Reedsy’s blog has an excellent post on accumulated NaNoWriMo tips. If you haven’t heard of NaNoWriMo, November is National Novel Writing Month, where you challenge yourself to write a 50,000 word novel in thirty days. Quite the challenge.
One of the things I notice from reading unpublished authors’ fantasy novels is that we Americans don’t have a lot of grounding in the ranks of nobility. Kings, dukes, barons: they are more than fancy titles. They actually mean something.
A full treatise on the subject would occupy many pages. This is primer.
- Emperor or Empress: rules an empire of kingdoms
Caesar is the Roman term for their emperor, from which Czar and Kaiser descend.
- King or Queen: rules a kingdom
Mahajari or Maharani is the Indian high king or queen.
- Archduke or archduchess: rules an archduchy, considered a monarch in his or her own right.
Also Grand Duke or Grand Duchess, basically the same.
- Crown Prince: is the acknowledged heir to the throne
The Prince of Wales is England’s Crown Prince; the Dauphin is the Crown Prince of France.
- Prince or Princess: the sons, daughters, and grandchildren of the king or queen
Prince is also a generic term for any ruler, particularly amongst themselves.
- Duke or Duchess: rules a duchy
There are eleven dukes in the modern England.
- Marchess or Marchioness: is a ruler of a land that borders another country.
Also Margrave in Germany. The title originally designated a military commander tasked with defending a border.
- Count or Countess: rules a county
In England, they are called Earls. There are about thirty earls in England.
- Viscount or Viscountess: is either the ruler of a viscounty or the descendent of deputy of a count
The French use Vicomte. England has three viscounts. In some kingdoms, viscount is not hereditary.
- Baron or Baroness: the lowest rank of nobility, barons rule a barony
England has almost sixty barons. This is the bulk of any kingdom’s noble class.
- Knights or Dames: this a granted title, not hereditary, that elevates someone into peerage
Military prowess is the surest way to become a knight, but it can and is granted for other services. The King or Queen may delegate his or her ability to knight people or not. Lesser nobles got in trouble for knighting people all the time.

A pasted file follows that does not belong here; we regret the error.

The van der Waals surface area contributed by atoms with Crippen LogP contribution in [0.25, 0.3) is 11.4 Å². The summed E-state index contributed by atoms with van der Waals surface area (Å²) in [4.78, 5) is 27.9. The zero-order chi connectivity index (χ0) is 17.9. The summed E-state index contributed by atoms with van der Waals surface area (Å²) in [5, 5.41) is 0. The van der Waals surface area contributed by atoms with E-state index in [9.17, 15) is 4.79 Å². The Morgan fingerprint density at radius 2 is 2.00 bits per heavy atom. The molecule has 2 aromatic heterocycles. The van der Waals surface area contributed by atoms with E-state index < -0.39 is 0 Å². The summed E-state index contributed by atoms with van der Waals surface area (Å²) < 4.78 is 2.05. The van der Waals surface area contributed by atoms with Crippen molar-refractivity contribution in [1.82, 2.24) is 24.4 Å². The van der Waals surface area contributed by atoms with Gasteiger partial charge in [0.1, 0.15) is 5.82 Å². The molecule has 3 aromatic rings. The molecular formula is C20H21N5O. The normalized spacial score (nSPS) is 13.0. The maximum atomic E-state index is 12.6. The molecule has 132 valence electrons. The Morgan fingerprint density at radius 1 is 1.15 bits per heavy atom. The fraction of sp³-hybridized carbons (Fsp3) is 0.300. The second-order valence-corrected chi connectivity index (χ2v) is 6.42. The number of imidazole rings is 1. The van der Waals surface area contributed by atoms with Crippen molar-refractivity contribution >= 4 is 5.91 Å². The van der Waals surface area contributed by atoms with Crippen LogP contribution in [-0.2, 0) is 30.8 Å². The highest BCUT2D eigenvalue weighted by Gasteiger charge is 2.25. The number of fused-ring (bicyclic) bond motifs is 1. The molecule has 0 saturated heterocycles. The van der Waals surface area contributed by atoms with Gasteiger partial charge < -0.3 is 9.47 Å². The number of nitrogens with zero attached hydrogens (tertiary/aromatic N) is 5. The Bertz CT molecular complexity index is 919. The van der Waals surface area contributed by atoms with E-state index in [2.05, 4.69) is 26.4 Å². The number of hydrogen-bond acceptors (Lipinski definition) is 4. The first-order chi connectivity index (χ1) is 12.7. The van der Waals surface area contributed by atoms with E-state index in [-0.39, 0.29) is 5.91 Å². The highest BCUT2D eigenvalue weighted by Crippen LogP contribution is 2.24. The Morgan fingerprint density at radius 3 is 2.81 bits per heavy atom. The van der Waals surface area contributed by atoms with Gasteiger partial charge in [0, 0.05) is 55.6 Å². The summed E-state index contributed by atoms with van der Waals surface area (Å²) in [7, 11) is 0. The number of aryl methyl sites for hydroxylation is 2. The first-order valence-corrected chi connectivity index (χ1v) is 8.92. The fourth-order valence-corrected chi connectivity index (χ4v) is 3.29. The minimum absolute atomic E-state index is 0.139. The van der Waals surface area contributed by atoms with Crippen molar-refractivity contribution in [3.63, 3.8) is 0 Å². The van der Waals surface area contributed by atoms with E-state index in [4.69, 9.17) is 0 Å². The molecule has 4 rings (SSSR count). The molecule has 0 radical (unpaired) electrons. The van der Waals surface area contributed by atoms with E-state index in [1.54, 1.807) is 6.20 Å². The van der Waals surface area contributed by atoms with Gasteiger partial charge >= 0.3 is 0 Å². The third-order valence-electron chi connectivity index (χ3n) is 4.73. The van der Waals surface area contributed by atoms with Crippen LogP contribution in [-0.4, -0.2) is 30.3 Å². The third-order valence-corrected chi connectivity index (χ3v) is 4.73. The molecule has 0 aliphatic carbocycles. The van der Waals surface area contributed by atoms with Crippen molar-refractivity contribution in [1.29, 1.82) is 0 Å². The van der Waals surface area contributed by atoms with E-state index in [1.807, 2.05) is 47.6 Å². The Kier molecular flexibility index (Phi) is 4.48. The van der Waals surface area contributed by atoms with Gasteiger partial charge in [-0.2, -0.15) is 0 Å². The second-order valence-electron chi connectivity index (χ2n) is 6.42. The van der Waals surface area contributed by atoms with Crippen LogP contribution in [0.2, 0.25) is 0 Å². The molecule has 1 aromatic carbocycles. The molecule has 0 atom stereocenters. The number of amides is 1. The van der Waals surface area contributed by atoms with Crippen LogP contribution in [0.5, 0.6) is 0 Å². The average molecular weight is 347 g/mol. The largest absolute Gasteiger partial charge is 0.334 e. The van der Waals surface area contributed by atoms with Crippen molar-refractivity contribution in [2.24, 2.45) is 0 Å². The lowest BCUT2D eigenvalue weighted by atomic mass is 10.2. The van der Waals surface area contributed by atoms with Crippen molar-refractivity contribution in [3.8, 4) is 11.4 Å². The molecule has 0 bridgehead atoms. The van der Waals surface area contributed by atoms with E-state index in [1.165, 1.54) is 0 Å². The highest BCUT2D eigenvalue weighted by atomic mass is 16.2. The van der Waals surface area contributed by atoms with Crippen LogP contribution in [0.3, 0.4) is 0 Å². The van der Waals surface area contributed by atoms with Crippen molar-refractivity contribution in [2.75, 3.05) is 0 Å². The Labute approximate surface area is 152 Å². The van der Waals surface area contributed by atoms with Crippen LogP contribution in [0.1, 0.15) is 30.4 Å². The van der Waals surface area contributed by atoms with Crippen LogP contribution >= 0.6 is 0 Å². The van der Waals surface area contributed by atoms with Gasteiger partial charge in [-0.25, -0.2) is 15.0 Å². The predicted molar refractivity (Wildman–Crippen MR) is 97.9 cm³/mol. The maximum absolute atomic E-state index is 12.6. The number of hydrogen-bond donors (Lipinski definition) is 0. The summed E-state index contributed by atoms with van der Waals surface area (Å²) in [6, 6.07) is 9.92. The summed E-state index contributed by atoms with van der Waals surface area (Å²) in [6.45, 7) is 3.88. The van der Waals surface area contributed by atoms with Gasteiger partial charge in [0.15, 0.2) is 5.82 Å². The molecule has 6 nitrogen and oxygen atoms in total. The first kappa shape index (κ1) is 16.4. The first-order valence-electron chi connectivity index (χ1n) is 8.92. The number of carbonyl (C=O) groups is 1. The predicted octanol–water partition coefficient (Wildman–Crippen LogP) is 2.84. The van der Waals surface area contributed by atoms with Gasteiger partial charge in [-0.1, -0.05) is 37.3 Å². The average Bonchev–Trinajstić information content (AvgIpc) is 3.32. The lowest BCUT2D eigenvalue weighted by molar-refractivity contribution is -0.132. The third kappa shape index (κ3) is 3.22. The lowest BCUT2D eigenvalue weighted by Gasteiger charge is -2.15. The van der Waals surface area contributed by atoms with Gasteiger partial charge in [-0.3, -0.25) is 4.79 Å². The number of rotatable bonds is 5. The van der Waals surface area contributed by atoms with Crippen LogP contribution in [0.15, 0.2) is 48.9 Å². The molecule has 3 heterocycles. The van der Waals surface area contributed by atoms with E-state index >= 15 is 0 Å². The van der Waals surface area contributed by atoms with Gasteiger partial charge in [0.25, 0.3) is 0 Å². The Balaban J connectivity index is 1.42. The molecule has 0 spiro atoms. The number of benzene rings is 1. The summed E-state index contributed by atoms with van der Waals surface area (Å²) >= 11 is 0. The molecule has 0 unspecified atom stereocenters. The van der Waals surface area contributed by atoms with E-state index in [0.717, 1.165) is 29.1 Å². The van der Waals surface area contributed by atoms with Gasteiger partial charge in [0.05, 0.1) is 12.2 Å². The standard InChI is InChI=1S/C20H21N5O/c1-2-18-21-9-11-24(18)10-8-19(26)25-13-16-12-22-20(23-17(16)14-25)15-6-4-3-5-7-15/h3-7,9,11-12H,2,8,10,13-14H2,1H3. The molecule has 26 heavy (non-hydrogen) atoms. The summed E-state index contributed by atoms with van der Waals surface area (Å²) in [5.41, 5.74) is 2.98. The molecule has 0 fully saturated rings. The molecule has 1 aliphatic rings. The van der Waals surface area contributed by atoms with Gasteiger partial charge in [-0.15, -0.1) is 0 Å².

I have a few pieces I go to when I feel the weight of writing getting to me. It’s a tough job, to put to paper these dreams and visions, and to show them to a world that’s way too full of dreams and visions. They have so many to choose from that yours need to shine like the sun.
One is Melinda Mae, by Shel Silverstein.
Have you heard of tiny Melinda Mae,
Who ate a monstrous whale?
That’s what writing feels like sometimes. The secret is small bites, lots of chewing, and persistence.
Jami Gold, paranormal and urban fantasy author, has a great post about Head Hopping, and why it is bad. Give it a read.
If the POV is unclear or changes too frequently, the reader doesn’t form as strong of a connection to the characters.
Jami has an amazing author blog, with over 600 posts on the writing craft. Check it out when you have an afternoon to burn.
So, you may seen the Twitter post making it’s way around claiming there are rules about language we didn’t know we knew. It’s from the book, The Elements of Eloquence, by Mark Forsyth.
Here is a BBC article on the viral post, and here is the paragraph in question:
Adjectives in English absolutely have to be in this order: opinion-size-age-shape-colour-origin-material-purpose Noun. So you can have a lovely little old rectangular green French silver whittling knife. But if you mess with that word order in the slightest you’ll sound like a maniac. It’s an odd thing that every English speaker uses that list, but almost none of us could write it out.
Stolen from Elmore Leonard’s website directly:
- Never open a book with weather.
- Avoid prologues.
- Never use a verb other than “said” to carry dialogue.
- Never use an adverb to modify the verb “said” . . . he admonished gravely.
- Keep your exclamation points under control. You are allowed no more than two or three per 100,000 words of prose.
- Never use the words “suddenly” or “all hell broke loose.”
- Use regional dialect, patois, sparingly.
- Avoid detailed descriptions of characters.
- Don’t go into great detail describing places and things.
- Try to leave out the part that readers tend to skip.
“My most important rule is one that sums up the ten. If it sounds like writing, I rewrite it.”
I sat down with J Bryan Jones to join his Coffee House Writer’s Group Podcast to discuss how to critique in a critique group.
It was a fantastic experience. J’s amazing and we ended up chatting for another hour afterwards on fantasy and science fiction, which could have filled another podcast easily.
(We had to stop recording for a moment because I couldn’t get Ernest Hemingway’s name to escape my brain. Super embarrassing for a writer type person. See if you can spot the cut.)
Mentioned in the Podcast:
- Becky Levine’s The Writing & Crique Group Survival Guide: How to Give and Receive Feedback, Self-Edit, and Make Revisions
- Noah Lukeman’s The First Five Pages
- Blake Snyder’s Save the Cat
Fantasy novels need rules. For fantasy, the big one is “How does magic work?”
That question literally supplied the plot of my first two novels. And the one I’m working on now.
Someone at Gizmodo has assembled a list for us: Rules of Magic.
TV Tropes is your friend, writer-type people. If you want to see the tropes and clichés of your genre laid bare, this is the place to go. Also, if you have several hours to spend on the internet.